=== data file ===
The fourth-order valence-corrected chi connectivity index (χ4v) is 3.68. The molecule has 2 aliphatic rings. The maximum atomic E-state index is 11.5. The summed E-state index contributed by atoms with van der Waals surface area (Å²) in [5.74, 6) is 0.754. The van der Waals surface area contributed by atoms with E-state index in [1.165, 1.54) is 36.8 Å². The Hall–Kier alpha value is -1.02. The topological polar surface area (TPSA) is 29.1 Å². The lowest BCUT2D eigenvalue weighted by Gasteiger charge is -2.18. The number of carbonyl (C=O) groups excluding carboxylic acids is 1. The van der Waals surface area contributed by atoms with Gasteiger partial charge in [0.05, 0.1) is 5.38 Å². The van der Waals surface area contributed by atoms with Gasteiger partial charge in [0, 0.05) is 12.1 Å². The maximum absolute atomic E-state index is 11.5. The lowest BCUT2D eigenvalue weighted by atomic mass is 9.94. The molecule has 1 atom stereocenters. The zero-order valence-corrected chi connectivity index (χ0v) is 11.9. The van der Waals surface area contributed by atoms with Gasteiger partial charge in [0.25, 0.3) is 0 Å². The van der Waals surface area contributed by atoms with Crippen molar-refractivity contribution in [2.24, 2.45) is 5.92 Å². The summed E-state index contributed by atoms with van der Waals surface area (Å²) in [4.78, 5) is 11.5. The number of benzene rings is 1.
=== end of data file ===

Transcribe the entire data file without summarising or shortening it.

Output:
The fourth-order valence-corrected chi connectivity index (χ4v) is 3.68. The molecule has 2 aliphatic rings. The maximum atomic E-state index is 11.5. The summed E-state index contributed by atoms with van der Waals surface area (Å²) in [5.74, 6) is 0.754. The van der Waals surface area contributed by atoms with E-state index in [1.165, 1.54) is 36.8 Å². The Hall–Kier alpha value is -1.02. The topological polar surface area (TPSA) is 29.1 Å². The lowest BCUT2D eigenvalue weighted by Gasteiger charge is -2.18. The number of carbonyl (C=O) groups excluding carboxylic acids is 1. The van der Waals surface area contributed by atoms with Gasteiger partial charge in [0.05, 0.1) is 5.38 Å². The van der Waals surface area contributed by atoms with Gasteiger partial charge in [0, 0.05) is 12.1 Å². The maximum absolute atomic E-state index is 11.5. The lowest BCUT2D eigenvalue weighted by atomic mass is 9.94. The molecule has 1 atom stereocenters. The zero-order valence-corrected chi connectivity index (χ0v) is 11.9. The van der Waals surface area contributed by atoms with Gasteiger partial charge in [0.25, 0.3) is 0 Å². The van der Waals surface area contributed by atoms with Crippen molar-refractivity contribution in [2.24, 2.45) is 5.92 Å². The summed E-state index contributed by atoms with van der Waals surface area (Å²) in [4.78, 5) is 11.5. The number of benzene rings is 1.